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Hard work in Cambodia is rewarding

I spent my spring break in Cambodia on a school trip. We got involved in a service project working to plant gardens for two small families.

The families lived in a village deep in the Cambodian countryside about 30 kilometers outside Siem Reap. These families don't have running water or electricity, and only recently a group of students built a well for them to have a clean water supply. We dug 40 holes in the dry hard earth and 20 mango trees and 20 banana trees, 20 on each farm. When we got there the earth was dry and uncompromising, the heat (about 38 degrees Celsius) and the dust were choking.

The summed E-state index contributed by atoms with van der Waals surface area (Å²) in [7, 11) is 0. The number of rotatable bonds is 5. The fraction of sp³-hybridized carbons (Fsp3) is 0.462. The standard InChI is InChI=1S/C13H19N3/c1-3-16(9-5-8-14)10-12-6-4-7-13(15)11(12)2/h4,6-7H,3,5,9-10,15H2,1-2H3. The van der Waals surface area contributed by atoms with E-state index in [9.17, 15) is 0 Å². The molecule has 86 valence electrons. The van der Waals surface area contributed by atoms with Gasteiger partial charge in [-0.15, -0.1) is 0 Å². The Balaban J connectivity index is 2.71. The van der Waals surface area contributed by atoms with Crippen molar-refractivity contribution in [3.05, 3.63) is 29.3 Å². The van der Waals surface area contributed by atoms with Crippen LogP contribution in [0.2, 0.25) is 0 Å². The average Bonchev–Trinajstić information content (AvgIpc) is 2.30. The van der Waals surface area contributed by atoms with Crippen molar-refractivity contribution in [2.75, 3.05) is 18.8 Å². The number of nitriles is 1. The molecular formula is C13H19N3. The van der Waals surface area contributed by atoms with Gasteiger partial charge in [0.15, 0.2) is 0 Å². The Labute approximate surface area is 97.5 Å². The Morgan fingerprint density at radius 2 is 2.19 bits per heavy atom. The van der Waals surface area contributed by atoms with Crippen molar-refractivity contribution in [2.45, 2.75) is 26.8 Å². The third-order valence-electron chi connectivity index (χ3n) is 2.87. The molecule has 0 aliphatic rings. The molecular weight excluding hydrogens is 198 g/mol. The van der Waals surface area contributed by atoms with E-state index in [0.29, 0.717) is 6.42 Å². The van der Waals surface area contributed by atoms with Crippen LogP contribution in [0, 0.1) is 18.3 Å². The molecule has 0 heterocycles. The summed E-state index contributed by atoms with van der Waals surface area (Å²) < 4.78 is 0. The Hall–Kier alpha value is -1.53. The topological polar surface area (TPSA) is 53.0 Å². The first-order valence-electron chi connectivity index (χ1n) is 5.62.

In the family gardens we dug deep lines that we planted with the seeds of the plant called morning glory, which is commonly used in Khmer (Cambodian) cooking. Doing this kind of farming was amazing for me, I liked getting my hands dirty and working directly with the people.

I got really sore and my back and hands were killing me but I feel like I could have done that work every day. It was so satisfying seeing what we did, it made it all worth it as I looked back at this garden with it's blue fence surrounding it. When you get into that space, where you forget about the dust and the sweat and you just work, everything works together and feels right.

Article by Nina Wang (right), a WISS student


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